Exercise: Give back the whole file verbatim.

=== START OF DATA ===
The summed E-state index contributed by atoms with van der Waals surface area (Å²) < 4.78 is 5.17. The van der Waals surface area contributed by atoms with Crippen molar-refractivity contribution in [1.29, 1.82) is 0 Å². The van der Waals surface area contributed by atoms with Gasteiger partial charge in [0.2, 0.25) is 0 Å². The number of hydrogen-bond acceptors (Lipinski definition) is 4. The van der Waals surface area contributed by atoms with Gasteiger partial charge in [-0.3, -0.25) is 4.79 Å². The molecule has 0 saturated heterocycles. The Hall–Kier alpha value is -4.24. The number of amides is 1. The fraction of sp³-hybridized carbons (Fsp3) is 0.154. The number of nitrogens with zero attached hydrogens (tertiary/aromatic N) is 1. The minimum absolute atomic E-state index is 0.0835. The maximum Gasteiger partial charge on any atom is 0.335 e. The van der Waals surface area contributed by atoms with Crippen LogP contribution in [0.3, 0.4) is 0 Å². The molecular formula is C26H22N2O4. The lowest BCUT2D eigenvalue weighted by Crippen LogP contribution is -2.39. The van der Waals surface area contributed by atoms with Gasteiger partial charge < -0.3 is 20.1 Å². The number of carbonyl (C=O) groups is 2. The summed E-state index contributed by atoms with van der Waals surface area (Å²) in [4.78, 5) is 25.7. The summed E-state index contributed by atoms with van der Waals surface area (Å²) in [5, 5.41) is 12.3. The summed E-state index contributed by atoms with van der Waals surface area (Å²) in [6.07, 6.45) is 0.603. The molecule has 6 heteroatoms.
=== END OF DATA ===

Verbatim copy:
The summed E-state index contributed by atoms with van der Waals surface area (Å²) < 4.78 is 5.17. The van der Waals surface area contributed by atoms with Crippen molar-refractivity contribution in [1.29, 1.82) is 0 Å². The van der Waals surface area contributed by atoms with Gasteiger partial charge in [0.2, 0.25) is 0 Å². The number of hydrogen-bond acceptors (Lipinski definition) is 4. The van der Waals surface area contributed by atoms with Gasteiger partial charge in [-0.3, -0.25) is 4.79 Å². The molecule has 0 saturated heterocycles. The Hall–Kier alpha value is -4.24. The number of amides is 1. The fraction of sp³-hybridized carbons (Fsp3) is 0.154. The number of nitrogens with zero attached hydrogens (tertiary/aromatic N) is 1. The minimum absolute atomic E-state index is 0.0835. The maximum Gasteiger partial charge on any atom is 0.335 e. The van der Waals surface area contributed by atoms with Crippen LogP contribution in [0.3, 0.4) is 0 Å². The molecular formula is C26H22N2O4. The lowest BCUT2D eigenvalue weighted by Crippen LogP contribution is -2.39. The van der Waals surface area contributed by atoms with Gasteiger partial charge < -0.3 is 20.1 Å². The number of carbonyl (C=O) groups is 2. The summed E-state index contributed by atoms with van der Waals surface area (Å²) in [4.78, 5) is 25.7. The summed E-state index contributed by atoms with van der Waals surface area (Å²) in [5, 5.41) is 12.3. The summed E-state index contributed by atoms with van der Waals surface area (Å²) in [6.07, 6.45) is 0.603. The molecule has 6 heteroatoms.